Iowa Gov. Terry Branstad has proposed a reform plan for the state's public schools. It includes higher teacher pay and bonuses for teachers who act as mentors for their younger colleagues.
The governor's plan also includes expansion of online learning and updating the state's school assessment system.
We believe Branstad is being sensible in his approach, given the constraints of the existing system and political realities.
He would boost the minimum teacher salary from $28,000 to $35,000. Mentor-teachers could earn up to $10,000 in bonuses.
Money, of course, makes a difference, if a system is truly underfunded. That seems to be at least partially true in Iowa. The worry for reformers and taxpayers is that the fresh infusion of funds does not attract quality teachers or retain good ones; or that the money is just "gravy" in the system, in that it has no impact on teacher performance or student results.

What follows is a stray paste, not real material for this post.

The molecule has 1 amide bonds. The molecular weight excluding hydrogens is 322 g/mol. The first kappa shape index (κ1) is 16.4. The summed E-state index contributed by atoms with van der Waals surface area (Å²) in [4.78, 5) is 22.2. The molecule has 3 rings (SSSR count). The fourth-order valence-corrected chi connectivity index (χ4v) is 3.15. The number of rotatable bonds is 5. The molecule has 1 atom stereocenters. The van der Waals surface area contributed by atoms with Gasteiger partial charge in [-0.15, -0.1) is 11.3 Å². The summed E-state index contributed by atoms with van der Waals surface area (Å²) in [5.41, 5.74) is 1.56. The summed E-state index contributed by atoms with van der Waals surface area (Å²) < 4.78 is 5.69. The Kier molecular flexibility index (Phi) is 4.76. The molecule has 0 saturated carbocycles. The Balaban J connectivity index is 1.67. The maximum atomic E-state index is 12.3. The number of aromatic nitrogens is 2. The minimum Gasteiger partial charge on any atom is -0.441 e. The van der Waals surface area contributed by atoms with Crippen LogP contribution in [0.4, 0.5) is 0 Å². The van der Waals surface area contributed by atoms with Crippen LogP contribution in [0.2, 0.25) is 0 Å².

There is another worry. All of the new funding perpetuates a model of public schooling that may prove out of date in coming years. As more states experiment with charter schools, student vouchers, online schools and other reforms, the familiar public school classroom may become obsolete. In fact, some reformers hope and suspect that is exactly the case.
Iowa, and other states, won't have to worry if they can remain flexible. They have to watch to see what works elsewhere and be willing to implement the new norms.